A model of priestly piety or priestly prayer
Last of two series
Msgr. Nestor C. Cerbo
SJMV’s life of piety or prayer, according to SNP, had one special characteristics, namely, it was directed toward the Eucharist. The reason for his life of prayer centered on the Eucharist can be culled from what he himself said, “He is the one who has loved us much; why shouldn’t we love him in return?”
And how are we to pray before the Eucharist? SJMV replies: “You do not need many words when you pray. We believe on faith that the good and gracious God is there in the tabernacle; we open our souls to him; and feel happy that he allows us to come before him; this is the best way to pray.”
Devotion to the Eucharist fills the soul of a priest with spiritual andsupernatural strength necessary for him to carry out his apostolic
ministries. It is a beautiful example to inspire Christian people to do the same. Quoting his predecessor Pope Pius XII from his talk to the clergy of Ars, Pope John XXIII says, “A priest kneeling devotedly and reverently before the tabernacle, and pouring forth prayers to God with all his heart, is a wonderful example to the Christian people and serves as a inspiration.” SJMV had set this example which is applicable to all seasons and situations.
SNP reminds us that the principal form of Eucharistic prayer in the offering of the sacrifice of the mass. It is good to pray before the Eucharist but it is better to offer the Eucharist in the sacrifice of the mass. It is precisely that a priest becomes a priest to offer the Eucharist at the altar and when he becomes a priests the first thing he does is to offer the Eucharistic sacrifice. Hence, the Eucharistic sacrifice will always be for a priest the source and origin of his holiness and apostolic fruitfulness.
To celebrate the Eucharistic sacrifice, however, is not enough for a priest to do. He must live it in a very deep sense. How? SNP replies: first, the priest must immolate himself along with Christ who immolates himself in the Eucharist; and secondly, as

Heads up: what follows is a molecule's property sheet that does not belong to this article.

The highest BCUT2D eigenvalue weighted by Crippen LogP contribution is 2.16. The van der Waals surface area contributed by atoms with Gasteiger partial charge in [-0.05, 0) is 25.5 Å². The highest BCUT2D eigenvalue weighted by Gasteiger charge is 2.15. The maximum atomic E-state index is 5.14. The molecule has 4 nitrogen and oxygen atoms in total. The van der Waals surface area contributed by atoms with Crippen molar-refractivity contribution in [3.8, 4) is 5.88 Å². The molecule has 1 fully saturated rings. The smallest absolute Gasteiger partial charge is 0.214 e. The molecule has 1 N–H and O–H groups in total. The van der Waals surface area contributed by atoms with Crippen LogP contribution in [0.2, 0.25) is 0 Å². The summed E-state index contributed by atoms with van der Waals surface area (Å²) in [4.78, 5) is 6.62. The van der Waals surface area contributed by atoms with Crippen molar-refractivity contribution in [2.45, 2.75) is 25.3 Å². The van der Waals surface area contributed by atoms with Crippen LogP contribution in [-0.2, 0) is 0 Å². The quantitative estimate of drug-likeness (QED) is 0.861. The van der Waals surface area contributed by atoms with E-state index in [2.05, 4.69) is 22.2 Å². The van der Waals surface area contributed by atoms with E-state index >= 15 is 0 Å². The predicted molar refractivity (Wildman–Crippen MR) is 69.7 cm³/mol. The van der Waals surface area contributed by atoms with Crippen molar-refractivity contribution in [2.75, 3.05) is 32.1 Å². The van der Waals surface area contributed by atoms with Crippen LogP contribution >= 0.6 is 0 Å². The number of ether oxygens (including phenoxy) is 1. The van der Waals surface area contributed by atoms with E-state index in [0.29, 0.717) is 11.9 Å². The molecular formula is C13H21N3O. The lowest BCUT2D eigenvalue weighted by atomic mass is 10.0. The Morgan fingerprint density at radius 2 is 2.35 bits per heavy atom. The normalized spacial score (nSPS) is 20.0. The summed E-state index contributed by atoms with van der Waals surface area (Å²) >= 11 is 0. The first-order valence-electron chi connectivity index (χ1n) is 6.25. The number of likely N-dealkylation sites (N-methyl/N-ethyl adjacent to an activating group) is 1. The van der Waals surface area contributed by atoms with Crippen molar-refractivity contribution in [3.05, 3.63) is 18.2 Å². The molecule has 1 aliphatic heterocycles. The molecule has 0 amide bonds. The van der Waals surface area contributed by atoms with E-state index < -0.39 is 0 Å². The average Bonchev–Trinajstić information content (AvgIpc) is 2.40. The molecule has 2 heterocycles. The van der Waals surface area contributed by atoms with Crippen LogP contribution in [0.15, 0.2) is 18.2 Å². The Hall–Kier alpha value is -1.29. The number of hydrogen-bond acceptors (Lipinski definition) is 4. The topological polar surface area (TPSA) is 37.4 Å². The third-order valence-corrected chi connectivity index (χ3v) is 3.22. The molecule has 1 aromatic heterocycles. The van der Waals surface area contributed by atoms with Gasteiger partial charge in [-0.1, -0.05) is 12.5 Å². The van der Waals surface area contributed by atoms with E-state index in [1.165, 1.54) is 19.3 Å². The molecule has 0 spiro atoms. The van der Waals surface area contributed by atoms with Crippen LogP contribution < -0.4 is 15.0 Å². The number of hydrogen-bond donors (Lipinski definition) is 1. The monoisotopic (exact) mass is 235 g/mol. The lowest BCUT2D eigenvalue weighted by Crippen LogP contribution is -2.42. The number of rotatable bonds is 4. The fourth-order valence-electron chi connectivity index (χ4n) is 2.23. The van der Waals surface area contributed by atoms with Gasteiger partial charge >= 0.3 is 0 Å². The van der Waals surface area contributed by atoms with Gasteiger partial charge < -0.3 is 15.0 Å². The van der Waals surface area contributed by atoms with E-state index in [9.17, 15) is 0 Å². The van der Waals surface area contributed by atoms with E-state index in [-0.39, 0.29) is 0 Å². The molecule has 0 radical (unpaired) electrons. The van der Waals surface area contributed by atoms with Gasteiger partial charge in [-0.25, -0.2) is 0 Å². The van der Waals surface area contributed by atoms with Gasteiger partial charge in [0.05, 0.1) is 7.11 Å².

Jesus expiates the sins of men in the offering of the Eucharistic sacrifice, the priest, too, must tread the lofty path of Christian asceticism to bring about the expiation of his own sins and those of his neighbors.
From the above discussion, it is clear that there is a close connection between the offering of the Eucharistic sacrifice and the self-offering or selfdedication of the priest. Failure to sustain this close connection makes the priest gradually fall off from the first fervor he had when he was ordained. SJMV knew this from the life of other priests. He said, “The reason why priests are remiss in their personal lives is that they do not offer the sacrifice with attention and piety.”
Taking his cue from SJMV, Pope John XXIII invites the priests to celebrate the Eucharistic sacrifice with greatest possible interior and exterior devotion. For this to happen, the Pope admonishes his beloved priests to set aside a time to examine themselves on: first, how they celebrate the divine mysteries; secondly, what their dispositions of soul and external attitude are as they ascend the altar; and thirdly, what fruit they are trying to give from it.
May the priests draw from the outstanding and wonderful example of SJMV great desire and strength to dedicate themselves “from the consolation and happiness of offering the divine victim.”